Now that the journey is back, I hope to spend more time away from the Acela corridor, aiming to see what the rest of the country really thinks. Any spongy ideas on where to visit, I’m all ears.
And now a word from our Swampians. . .
In response to ‘Are men at risk?‘
‘The danger for all children is the lack of time for parenting in the current world. Time is far more important than money. And I think boys need a lot more time as parents than girls because they are less sociable. And it is the lack of sociability that makes them so fragile and vulnerable. ”- Helen Holdsworth, Cambridge, England
‘Girls are getting better at just about everything, especially in education, because they learn early on to take responsibility for homework, babysitting, etc. They are expected to perform better, and they mostly do. Meanwhile, boys can play and if they perform, ‘boys will be boys’. They lack discipline and take responsibility. It’s no wonder they come out the way they do. It is not about machines traditionally taking over male positions. It’s about boys baby. ” – Barbara Rockefeller, Richmond, Virginia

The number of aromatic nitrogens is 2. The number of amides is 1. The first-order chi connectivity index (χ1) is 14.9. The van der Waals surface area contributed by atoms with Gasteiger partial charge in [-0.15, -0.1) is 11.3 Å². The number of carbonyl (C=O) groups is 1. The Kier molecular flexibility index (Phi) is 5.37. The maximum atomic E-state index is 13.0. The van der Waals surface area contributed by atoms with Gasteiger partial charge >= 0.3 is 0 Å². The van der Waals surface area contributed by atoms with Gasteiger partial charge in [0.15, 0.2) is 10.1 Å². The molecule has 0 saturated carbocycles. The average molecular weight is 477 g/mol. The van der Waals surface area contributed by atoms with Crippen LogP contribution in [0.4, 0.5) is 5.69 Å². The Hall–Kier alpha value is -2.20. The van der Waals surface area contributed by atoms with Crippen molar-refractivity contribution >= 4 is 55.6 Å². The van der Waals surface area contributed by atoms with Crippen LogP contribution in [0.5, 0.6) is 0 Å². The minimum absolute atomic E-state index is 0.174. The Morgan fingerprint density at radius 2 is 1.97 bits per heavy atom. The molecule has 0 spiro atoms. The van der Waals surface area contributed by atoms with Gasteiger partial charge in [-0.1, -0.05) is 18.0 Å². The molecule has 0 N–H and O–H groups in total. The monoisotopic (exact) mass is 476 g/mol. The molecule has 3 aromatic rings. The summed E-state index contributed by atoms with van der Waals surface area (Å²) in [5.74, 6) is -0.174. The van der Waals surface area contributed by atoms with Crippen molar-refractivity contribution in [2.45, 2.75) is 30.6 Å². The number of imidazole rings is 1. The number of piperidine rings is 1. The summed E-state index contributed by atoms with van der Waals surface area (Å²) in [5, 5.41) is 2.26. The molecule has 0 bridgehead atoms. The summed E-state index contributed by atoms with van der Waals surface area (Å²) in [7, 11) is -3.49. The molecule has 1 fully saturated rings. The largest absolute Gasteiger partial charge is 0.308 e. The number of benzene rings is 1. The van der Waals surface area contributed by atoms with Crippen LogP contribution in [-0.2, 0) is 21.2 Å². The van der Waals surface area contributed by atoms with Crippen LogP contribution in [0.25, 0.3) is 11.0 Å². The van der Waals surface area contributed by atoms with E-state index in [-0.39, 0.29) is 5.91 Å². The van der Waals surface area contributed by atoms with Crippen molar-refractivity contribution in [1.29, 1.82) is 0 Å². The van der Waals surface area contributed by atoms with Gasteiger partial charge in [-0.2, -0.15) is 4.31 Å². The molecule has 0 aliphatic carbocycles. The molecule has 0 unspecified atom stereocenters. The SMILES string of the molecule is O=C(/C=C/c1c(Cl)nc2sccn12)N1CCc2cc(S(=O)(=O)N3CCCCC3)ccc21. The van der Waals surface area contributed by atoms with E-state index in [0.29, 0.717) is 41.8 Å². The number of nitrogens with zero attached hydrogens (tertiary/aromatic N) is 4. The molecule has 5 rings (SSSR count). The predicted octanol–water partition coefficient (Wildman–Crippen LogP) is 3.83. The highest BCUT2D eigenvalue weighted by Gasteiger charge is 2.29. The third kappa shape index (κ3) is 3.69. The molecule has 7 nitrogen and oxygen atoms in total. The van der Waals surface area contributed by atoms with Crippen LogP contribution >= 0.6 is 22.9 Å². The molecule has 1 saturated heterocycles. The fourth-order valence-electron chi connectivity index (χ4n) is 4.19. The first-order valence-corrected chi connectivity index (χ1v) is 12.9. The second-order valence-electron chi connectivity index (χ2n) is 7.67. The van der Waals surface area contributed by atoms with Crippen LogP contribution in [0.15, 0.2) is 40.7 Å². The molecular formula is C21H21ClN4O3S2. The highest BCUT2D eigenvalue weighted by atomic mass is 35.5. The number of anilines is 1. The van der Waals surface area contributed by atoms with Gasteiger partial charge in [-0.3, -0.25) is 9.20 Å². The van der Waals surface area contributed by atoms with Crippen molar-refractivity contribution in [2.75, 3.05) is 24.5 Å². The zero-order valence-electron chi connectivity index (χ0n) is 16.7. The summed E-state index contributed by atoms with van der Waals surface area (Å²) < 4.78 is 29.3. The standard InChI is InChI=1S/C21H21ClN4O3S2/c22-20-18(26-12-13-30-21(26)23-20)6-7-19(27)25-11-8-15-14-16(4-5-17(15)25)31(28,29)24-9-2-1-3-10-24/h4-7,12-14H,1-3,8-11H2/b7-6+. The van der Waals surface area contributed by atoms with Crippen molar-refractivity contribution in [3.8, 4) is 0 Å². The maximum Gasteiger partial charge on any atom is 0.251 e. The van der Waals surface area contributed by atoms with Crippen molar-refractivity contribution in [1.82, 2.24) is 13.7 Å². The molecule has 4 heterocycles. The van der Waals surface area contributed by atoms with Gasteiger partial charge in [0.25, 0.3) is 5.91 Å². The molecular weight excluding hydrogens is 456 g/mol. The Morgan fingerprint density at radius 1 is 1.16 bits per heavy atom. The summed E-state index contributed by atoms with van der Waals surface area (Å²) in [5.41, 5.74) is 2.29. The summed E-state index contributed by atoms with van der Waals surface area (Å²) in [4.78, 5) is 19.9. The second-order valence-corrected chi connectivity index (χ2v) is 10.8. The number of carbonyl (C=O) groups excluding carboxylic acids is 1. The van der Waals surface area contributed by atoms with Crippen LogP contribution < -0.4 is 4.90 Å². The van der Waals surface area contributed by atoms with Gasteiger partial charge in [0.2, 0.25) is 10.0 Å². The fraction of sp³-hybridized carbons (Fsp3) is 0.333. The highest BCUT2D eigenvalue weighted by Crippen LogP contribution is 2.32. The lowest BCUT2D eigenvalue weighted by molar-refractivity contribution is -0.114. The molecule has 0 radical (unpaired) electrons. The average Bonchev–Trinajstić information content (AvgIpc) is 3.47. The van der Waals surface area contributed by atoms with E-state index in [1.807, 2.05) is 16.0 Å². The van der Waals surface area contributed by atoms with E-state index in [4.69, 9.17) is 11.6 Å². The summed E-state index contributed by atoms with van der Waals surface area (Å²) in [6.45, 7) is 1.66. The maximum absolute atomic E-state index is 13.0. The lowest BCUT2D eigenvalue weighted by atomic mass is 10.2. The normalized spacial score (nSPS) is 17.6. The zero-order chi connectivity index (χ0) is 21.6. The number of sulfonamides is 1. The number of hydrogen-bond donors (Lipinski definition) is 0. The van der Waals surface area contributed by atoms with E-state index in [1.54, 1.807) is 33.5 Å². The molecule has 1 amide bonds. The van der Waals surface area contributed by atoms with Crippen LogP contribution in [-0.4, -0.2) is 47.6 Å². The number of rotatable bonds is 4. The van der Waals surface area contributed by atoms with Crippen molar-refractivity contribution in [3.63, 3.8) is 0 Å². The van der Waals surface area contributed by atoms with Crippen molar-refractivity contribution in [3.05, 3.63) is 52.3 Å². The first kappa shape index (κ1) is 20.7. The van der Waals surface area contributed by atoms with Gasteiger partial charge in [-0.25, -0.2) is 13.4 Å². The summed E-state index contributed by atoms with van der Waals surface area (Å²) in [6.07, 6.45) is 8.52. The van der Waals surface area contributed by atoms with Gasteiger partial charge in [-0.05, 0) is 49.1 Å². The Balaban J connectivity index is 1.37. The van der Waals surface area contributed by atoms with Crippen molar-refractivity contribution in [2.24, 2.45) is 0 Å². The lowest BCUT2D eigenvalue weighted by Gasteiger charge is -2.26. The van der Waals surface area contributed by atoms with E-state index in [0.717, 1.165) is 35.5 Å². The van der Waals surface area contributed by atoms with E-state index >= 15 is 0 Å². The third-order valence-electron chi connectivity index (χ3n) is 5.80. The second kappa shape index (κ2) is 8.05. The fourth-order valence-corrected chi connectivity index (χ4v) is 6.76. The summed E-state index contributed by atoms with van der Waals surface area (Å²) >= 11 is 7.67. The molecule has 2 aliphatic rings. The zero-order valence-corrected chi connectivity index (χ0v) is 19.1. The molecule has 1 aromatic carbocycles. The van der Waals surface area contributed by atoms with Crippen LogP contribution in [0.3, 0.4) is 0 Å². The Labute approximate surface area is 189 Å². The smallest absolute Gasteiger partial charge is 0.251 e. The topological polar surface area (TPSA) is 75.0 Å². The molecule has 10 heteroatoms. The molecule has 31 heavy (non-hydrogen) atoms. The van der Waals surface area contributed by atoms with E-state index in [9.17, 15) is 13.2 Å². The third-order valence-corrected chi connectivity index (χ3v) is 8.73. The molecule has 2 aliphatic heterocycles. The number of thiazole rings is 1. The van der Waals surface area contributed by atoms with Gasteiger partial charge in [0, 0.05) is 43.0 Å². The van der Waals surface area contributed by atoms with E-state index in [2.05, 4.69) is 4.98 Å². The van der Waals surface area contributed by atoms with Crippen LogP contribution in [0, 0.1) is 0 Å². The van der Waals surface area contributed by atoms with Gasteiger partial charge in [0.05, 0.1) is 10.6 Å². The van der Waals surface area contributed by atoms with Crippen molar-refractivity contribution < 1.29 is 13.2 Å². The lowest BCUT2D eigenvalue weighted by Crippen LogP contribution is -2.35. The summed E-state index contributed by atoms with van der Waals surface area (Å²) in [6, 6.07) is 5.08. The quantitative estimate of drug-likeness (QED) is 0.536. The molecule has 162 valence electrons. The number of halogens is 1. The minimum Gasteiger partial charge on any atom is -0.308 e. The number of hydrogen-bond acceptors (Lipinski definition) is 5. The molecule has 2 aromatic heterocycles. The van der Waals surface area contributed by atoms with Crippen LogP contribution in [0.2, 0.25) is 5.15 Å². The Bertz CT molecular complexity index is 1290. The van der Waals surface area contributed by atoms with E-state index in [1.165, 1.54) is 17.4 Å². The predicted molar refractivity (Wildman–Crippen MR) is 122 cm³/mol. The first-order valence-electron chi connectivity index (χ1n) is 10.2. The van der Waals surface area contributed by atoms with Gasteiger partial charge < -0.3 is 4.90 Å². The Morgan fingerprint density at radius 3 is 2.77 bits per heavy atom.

In response to ‘US vs China – Part Two ‘:
‘Please allow one Swampian to respond to another Swampian’s thoughtful challenge of Alfredo Rodriguez. As your correspondent says, China is indeed engaged in a very complex experiment. He suggests that it is difficult to define. Let me try. Politics, and therefore political economy, is a big risk management. For China, risk is merely seen as a risk to the existence of the Communist Party. In Western democracies, risk management has been largely over-delegated by governments to capital markets, under the supervision of competent financial regulators. These democracies are beginning to realize that markets and prices in their current form can not only achieve the goals that society wants to achieve. The Chinese are simply better at understanding the tension and possibly reducing it. Biden would never ask Larry Fink to donate $ 500 million to the Treasury. But maybe he should. ” – Mike Clark, Oxfordshire, England
Get up to date on the previous swamp notes FT.com.